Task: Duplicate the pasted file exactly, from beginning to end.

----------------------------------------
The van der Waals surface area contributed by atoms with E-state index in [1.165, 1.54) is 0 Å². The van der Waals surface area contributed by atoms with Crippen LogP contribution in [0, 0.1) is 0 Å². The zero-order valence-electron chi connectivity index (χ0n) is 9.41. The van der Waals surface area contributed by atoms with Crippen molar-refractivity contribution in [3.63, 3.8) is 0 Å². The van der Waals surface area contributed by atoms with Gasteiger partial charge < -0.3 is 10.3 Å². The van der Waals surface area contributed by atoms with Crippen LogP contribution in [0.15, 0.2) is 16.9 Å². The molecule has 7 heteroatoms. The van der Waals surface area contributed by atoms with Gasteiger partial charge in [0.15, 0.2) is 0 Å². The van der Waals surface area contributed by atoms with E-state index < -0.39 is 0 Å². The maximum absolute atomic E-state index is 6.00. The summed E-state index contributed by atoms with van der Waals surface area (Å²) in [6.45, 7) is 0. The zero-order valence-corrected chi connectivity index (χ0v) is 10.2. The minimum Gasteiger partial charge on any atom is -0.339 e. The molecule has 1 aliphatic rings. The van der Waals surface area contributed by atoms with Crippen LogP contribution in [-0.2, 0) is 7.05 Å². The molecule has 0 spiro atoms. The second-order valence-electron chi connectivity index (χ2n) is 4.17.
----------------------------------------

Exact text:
The van der Waals surface area contributed by atoms with E-state index in [1.165, 1.54) is 0 Å². The van der Waals surface area contributed by atoms with Crippen LogP contribution in [0, 0.1) is 0 Å². The zero-order valence-electron chi connectivity index (χ0n) is 9.41. The van der Waals surface area contributed by atoms with Crippen molar-refractivity contribution in [3.63, 3.8) is 0 Å². The van der Waals surface area contributed by atoms with Gasteiger partial charge < -0.3 is 10.3 Å². The van der Waals surface area contributed by atoms with Crippen LogP contribution in [0.15, 0.2) is 16.9 Å². The molecule has 7 heteroatoms. The van der Waals surface area contributed by atoms with Gasteiger partial charge in [0.15, 0.2) is 0 Å². The van der Waals surface area contributed by atoms with E-state index < -0.39 is 0 Å². The maximum absolute atomic E-state index is 6.00. The summed E-state index contributed by atoms with van der Waals surface area (Å²) in [6.45, 7) is 0. The zero-order valence-corrected chi connectivity index (χ0v) is 10.2. The minimum Gasteiger partial charge on any atom is -0.339 e. The molecule has 1 aliphatic rings. The van der Waals surface area contributed by atoms with Crippen LogP contribution in [-0.2, 0) is 7.05 Å². The molecule has 0 spiro atoms. The second-order valence-electron chi connectivity index (χ2n) is 4.17.